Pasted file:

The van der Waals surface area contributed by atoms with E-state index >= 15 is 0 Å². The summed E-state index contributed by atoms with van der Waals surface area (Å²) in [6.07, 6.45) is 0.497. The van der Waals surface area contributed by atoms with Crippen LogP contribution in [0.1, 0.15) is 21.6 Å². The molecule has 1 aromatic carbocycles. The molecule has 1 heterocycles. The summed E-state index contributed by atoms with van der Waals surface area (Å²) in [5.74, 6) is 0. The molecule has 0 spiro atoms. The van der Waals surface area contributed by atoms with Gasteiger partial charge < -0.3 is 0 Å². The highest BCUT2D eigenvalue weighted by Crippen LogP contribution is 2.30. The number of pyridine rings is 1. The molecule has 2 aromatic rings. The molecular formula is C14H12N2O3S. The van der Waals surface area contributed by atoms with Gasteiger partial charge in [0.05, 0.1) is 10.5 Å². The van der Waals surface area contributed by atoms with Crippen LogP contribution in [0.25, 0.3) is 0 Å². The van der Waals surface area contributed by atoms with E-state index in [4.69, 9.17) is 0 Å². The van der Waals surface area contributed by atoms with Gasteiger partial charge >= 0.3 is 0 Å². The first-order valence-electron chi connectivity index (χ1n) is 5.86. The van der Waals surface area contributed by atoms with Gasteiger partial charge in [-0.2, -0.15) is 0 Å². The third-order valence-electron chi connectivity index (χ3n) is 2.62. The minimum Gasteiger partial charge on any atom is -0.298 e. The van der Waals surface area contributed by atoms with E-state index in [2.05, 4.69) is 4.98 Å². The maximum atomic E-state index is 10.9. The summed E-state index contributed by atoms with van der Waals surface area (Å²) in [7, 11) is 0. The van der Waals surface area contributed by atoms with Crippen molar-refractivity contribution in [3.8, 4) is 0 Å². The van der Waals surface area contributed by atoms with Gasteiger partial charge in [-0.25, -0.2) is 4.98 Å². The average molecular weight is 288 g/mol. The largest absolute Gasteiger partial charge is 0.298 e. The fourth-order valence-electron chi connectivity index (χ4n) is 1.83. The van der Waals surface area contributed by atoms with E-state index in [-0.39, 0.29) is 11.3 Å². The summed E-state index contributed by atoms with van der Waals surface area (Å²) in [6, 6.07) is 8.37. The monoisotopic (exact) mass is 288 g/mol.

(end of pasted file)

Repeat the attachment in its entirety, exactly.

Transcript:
The van der Waals surface area contributed by atoms with E-state index >= 15 is 0 Å². The summed E-state index contributed by atoms with van der Waals surface area (Å²) in [6.07, 6.45) is 0.497. The van der Waals surface area contributed by atoms with Crippen LogP contribution in [0.1, 0.15) is 21.6 Å². The molecule has 1 aromatic carbocycles. The molecule has 1 heterocycles. The summed E-state index contributed by atoms with van der Waals surface area (Å²) in [5.74, 6) is 0. The molecule has 0 spiro atoms. The van der Waals surface area contributed by atoms with Gasteiger partial charge < -0.3 is 0 Å². The highest BCUT2D eigenvalue weighted by Crippen LogP contribution is 2.30. The number of pyridine rings is 1. The molecule has 2 aromatic rings. The molecular formula is C14H12N2O3S. The van der Waals surface area contributed by atoms with Gasteiger partial charge in [0.05, 0.1) is 10.5 Å². The van der Waals surface area contributed by atoms with Crippen LogP contribution in [0.25, 0.3) is 0 Å². The van der Waals surface area contributed by atoms with E-state index in [4.69, 9.17) is 0 Å². The van der Waals surface area contributed by atoms with Gasteiger partial charge >= 0.3 is 0 Å². The first-order valence-electron chi connectivity index (χ1n) is 5.86. The van der Waals surface area contributed by atoms with Gasteiger partial charge in [-0.2, -0.15) is 0 Å². The third-order valence-electron chi connectivity index (χ3n) is 2.62. The minimum Gasteiger partial charge on any atom is -0.298 e. The van der Waals surface area contributed by atoms with E-state index in [2.05, 4.69) is 4.98 Å². The maximum atomic E-state index is 10.9. The summed E-state index contributed by atoms with van der Waals surface area (Å²) in [7, 11) is 0. The van der Waals surface area contributed by atoms with Crippen molar-refractivity contribution in [3.8, 4) is 0 Å². The van der Waals surface area contributed by atoms with Gasteiger partial charge in [-0.25, -0.2) is 4.98 Å². The average molecular weight is 288 g/mol. The largest absolute Gasteiger partial charge is 0.298 e. The fourth-order valence-electron chi connectivity index (χ4n) is 1.83. The van der Waals surface area contributed by atoms with E-state index in [-0.39, 0.29) is 11.3 Å². The summed E-state index contributed by atoms with van der Waals surface area (Å²) in [6, 6.07) is 8.37. The monoisotopic (exact) mass is 288 g/mol.